[llvm-dev] RFC: Allow readnone and readonly functions to throw exceptions

Hal Finkel via llvm-dev llvm-dev at lists.llvm.org
Thu Jan 5 11:10:02 PST 2017

On 01/05/2017 12:45 PM, Mehdi Amini wrote:
>> On Jan 5, 2017, at 10:39 AM, Hal Finkel via llvm-dev 
>> <llvm-dev at lists.llvm.org <mailto:llvm-dev at lists.llvm.org>> wrote:
>> On 01/05/2017 12:17 PM, Reid Kleckner wrote:
>>> On Thu, Jan 5, 2017 at 9:19 AM, Hal Finkel via llvm-dev 
>>> <llvm-dev at lists.llvm.org <mailto:llvm-dev at lists.llvm.org>> wrote:
>>>     On 01/05/2017 10:55 AM, Sanjoy Das wrote:
>>>         Hi Hal,
>>>         On Thu, Jan 5, 2017 at 6:12 AM, Hal Finkel <hfinkel at anl.gov
>>>         <mailto:hfinkel at anl.gov>> wrote:
>>>             On 01/04/2017 10:35 PM, Sanjoy Das via llvm-dev wrote:
>>>                 I just realized that there's an annoying corner case
>>>                 to this scheme --
>>>                 I can't DSE stores across readnone maythrow function
>>>                 calls because the
>>>                 exception handler could read memory. That is, in:
>>>                 try {
>>>                     *a = 10;
>>>                     call void @readnone_mayunwind_fn();
>>>                     *a = 20;
>>>                 } catch (...) {
>>>                     assert(*a == 10);
>>>                 }
>>>                 I can't DSE the `*a = 10` store.
>>>                 As far as I can tell, the most restrictive memory
>>>                 attribute for a
>>>                 potentially throwing function is readonly. 
>>>                 "readnone may-unwind" does
>>>                 not make sense.
>>>             Why not? I've not followed this thread in detail, but it
>>>             seems like you're
>>>             discussing allowing the modeling of EH schemes that
>>>             don't access accessible
>>>             memory. In that case, a may-unwind readnone function is
>>>             just one that makes
>>>             its decision about if/what to throw based only on its
>>>             arguments.
>>>         If the call to @readnone_mayunwind_fn throws and I've DSE'ed
>>>         the "*a =
>>>         10" store, the exception handler will fail the *a == 10
>>>         assert (assume
>>>         *a is not 10 to begin with).  The function call itself is
>>>         readnone,
>>>         but its exceptional continuation may read any part of the heap.
>>>         This isn't a big deal, but it means that "readnone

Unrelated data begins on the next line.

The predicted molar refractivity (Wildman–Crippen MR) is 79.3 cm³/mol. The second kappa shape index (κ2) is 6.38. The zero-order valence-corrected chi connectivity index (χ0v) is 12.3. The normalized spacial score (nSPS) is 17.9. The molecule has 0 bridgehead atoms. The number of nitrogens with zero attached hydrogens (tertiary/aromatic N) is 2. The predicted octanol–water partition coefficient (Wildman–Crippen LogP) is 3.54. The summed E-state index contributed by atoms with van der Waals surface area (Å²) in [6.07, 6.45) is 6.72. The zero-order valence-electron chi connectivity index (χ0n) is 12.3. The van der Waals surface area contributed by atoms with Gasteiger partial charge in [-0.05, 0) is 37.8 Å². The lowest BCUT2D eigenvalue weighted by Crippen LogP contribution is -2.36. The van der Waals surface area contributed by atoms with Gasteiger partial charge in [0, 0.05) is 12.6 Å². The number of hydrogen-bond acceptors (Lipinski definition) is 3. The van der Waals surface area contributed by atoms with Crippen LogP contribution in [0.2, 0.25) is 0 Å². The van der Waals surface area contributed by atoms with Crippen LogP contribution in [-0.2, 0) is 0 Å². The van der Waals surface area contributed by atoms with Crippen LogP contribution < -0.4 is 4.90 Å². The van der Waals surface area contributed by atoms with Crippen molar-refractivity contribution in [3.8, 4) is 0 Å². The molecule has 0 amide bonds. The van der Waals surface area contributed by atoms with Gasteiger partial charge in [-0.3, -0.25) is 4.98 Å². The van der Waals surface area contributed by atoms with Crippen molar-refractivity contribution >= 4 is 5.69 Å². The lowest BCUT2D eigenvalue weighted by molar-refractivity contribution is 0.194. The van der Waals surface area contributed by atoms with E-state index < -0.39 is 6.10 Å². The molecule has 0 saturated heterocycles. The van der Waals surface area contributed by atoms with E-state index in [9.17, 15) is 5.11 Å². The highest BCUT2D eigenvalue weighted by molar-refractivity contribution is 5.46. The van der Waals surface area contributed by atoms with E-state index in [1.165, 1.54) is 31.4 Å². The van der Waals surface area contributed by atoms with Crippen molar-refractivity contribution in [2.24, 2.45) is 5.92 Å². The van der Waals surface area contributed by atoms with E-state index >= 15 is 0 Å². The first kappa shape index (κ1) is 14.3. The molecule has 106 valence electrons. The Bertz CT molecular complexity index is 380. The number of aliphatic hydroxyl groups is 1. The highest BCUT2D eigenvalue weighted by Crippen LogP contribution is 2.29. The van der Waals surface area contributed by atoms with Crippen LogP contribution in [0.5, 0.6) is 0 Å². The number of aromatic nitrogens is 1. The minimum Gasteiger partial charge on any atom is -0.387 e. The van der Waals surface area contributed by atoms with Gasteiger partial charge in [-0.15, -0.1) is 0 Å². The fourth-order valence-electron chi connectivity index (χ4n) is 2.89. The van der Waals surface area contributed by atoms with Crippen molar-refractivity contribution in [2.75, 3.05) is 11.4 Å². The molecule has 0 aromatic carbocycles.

>>>         may-unwind" will
>>>         effectively have to be treated as "readonly may-unwind" -- I
>>>         don't see
>>>         any optimization that would be applicable to one and not the
>>>         other.
>>>         Maybe we should just move ahead with that (that readnone
>>>         may-unwind is
>>>         allowed, but if you want readnone-like optimizations then
>>>         you need to
>>>         also mark it as nounwind)?
>>>     Yes, I think that makes sense. The attribute only applies to the
>>>     function anyway, so what exception handlers might do (which is
>>>     assumed to be reading/writing any memory that might be available
>>>     to them) must be reasoned about separately.
>>> I don't think we need or want to do that. The way I see it, readonly 
>>> implies that the exception handler cannot write memory readable by 
>>> LLVM. Similarly, readnone should imply that the exception handler 
>>> does not read memory written by LLVM. Basically, any function that 
>>> may unwind but also has these attributes asserts that the exception 
>>> handler is operating outside of memory modeled by LLVM.
>> I don't understand why that's desirable, and I think it would 
>> severely limit our ability to infer these attributes for functions 
>> that unwind. You'd need to prove things -- likely unknowable things 
>> -- about the exception handlers in place around every call site of a 
>> function in order to mark it readonly, readnone, etc. We'd have the 
>> same problem with the attribute parameters. I'm fairly certain we do 
>> need and want to separate these concerns. This way we can apply 
>> callsite specific reasoning to the potential effects of exception 
>> handlers separate from what the function itself might do.
> What useful things would you be able to deduce from an “unwind 
> readnone” function under these conditions?

It is still only a function of its arguments, so it can be CSE'd.

Also, if I have this:

  *a = 10;
  b = a_readnone_unwind_func();
  *a = 10;

I can still conclude that this last store is redundant and can be 
removed. I know that the readnone function does not touch it, and if it 
unwinds, than the later store is dead. If I know that &*a has not 
escaped to where an exception handler might access it, then I know that 
the first store than be removed.


>>> I don't think we'll do DSE in your example because the store isn't 
>>> dead, it's visible along the invoke's unwind edge, and we don't need 
>>> to change the semantics of readnone to see that.
> I’ve been wondering the same thing on Sanjoy’s example.
>> Mehdi

Hal Finkel
Lead, Compiler Technology and Programming Languages
Leadership Computing Facility
Argonne National Laboratory

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